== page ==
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Downtown businesses ask Bossier City for help

Drone footage of the Bossier City downtown re-envisioning project along Barksdale Boulevard as of December 2016.

Stores and shops in downtown Bossier City have asked authorities for help to survive the downturn in business caused by construction for the re-envisioning project.

The $15 million project that began last May has seen a one-mile section of Barksdale Boulevard from Traffic Street to Hamilton Road closed in stages. The blocks will be reopened and include modern sidewalks, new landscaping, a bike path, and modern amenities such as a communal plaza.

Many of the businesses expressed concern over the lack of signage for patrons to find entrances, damage caused by the project, and the overall lack of sales caused by customers not visiting due to the construction.

Bossier City-based attorney Pamela Breedlove addressed the Bossier City Council Feb. 7 on behalf of Beth Carr, owner of Bayou Belle Antiques. Breedlove said the project has “devastated” Carr’s business.

“It has almost put her out of business. She can’t hang on until May, let alone June or July,” said Breedlove.

She said Carr was told Barksdale would be closed to only one lane, not both lanes. Breedlove said customers were unable to find her store for the construction.

“Months went by without (signs being put up),” said Breedlove. “Business has gone down by 50 to 60 percent. She has laid off every employee, she is behind on paying her vendors and rent.”

Breedlove added, “If something is not done to assist her and the other businesses there’s not going to be any businesses down there in July. And I know that’s not why you did this.”

Kathleen Hemphill, owner of Hoot and Holler Archery, said her business has also  been devastated. She says she has lost almost $100,000 in sales since the project began in May.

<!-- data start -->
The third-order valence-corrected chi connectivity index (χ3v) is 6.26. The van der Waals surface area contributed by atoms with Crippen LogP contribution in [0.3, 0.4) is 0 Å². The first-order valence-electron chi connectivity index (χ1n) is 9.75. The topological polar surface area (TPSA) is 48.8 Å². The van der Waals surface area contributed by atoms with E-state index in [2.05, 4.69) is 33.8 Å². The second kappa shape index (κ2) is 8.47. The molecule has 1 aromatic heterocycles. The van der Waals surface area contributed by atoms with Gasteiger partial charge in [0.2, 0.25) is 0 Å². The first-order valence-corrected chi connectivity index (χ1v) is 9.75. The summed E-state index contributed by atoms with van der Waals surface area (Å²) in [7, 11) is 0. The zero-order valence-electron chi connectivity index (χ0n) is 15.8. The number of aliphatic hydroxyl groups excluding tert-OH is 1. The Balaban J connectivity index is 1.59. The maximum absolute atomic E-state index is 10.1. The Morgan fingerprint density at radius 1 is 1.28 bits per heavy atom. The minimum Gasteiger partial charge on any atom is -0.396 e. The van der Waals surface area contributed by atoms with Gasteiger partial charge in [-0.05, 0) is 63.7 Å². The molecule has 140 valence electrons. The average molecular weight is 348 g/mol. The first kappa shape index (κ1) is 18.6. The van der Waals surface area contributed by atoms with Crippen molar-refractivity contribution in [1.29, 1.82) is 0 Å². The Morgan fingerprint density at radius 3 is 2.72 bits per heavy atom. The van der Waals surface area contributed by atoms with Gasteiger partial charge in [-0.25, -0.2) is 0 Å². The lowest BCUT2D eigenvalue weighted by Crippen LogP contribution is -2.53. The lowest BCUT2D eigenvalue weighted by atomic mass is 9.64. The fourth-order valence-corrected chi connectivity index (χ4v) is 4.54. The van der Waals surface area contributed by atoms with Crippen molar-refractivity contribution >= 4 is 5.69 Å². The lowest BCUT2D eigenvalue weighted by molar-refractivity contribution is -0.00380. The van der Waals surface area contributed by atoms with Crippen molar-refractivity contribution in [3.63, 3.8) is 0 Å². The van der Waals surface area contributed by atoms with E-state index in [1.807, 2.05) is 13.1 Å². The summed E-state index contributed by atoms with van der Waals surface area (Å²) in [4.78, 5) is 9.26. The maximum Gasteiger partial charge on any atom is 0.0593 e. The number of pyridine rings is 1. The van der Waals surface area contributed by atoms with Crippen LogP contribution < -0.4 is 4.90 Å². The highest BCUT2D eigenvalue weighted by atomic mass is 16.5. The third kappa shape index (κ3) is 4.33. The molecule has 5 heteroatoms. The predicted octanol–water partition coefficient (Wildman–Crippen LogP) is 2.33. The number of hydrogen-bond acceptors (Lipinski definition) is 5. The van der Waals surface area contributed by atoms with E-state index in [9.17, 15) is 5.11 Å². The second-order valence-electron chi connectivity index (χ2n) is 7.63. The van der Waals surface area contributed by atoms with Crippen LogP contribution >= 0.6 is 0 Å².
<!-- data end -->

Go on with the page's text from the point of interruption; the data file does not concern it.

“We have worked a whole lot harder to get our business out there and we’re still almost $100,000 in our sales,” said Kathleen Hemphill.

She asked the city for help as they are still facing a months-long wait until the development opens up again.

“We were very excited about it and we had expected some kind of decline in our sales during the process, but we did not think it was going to be this devastating,” she said.

Kathleen Pate, owner of Artworks Gallery, expressed her concerns over safety issues and liability issues.

“Most of us are using backdoors (for entrances to the public), and my backdoor is not conducive to foot traffic. I’m concerned because if someone falls, I’m the one going to be responsible for it.”

Bossier Arts Council board member Mollie Corbett is a patron of several downtown businesses. But she said it is difficult to get to them “without tire damage.”

“We’re worried about those businesses,” said Corbett. “I want to be able to shop at Bayou Belle, grab a beer at Flying Heart and go over to my board meetings at Bossier Arts Council.”

She added the re-envisioning is an exciting and progressive project, but not to the detriment of the businesses already located there.

“I am personally very excited about the downtown project coming to downtown Bossier,” she said. “I want those businesses that I love and patronize that are there right now that are a part of this community to still be there when this project comes in.”

Pam Glorioso, Bossier City project coordinator, explained the project is constantly moving and they try to keep up with maintaining signage for the buildings, but this was the first time she has heard of some of the issues faced by the businesses.

Glorioso admitted the street was closed altogether instead of going down to the single lane because of difficulties with removal of water lines.

“We found old water lines and it was hard to cut in a straight line and only work on half of the street at a time,” she explained.

However, according to the city’s timeline, relief is still months away.

“We’ve come 3/4 around that track and now we’ve seen the finish line,” said Glorioso. “For many of the businesses in that location it’s been hard, and we always tried our best to grant them access. It’s not been a pretty situation, but we’ve tried to do the best we can.”

Bossier City Engineer Mark Hudson said public access to the businesses has been consistently available throughout the construction.

“It’s a big construction zone and real dynamic,” said Hudson. “We sympathize with the people, but it’s a big project and it is what it is.”

“We certainly are here to offer whatever services we have for those businesses located in downtown Bossier…we’ll do whatever we can to assist you in your endeavors,” pledged Bossier City Council President David Montgomery, Jr.

“We’ve heard what you’ve said, we’ll address whatever is under our control,” said Mayor Lorenz “Lo” Walker.

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Sean Green is managing editor of the Bossier Press-Tribune.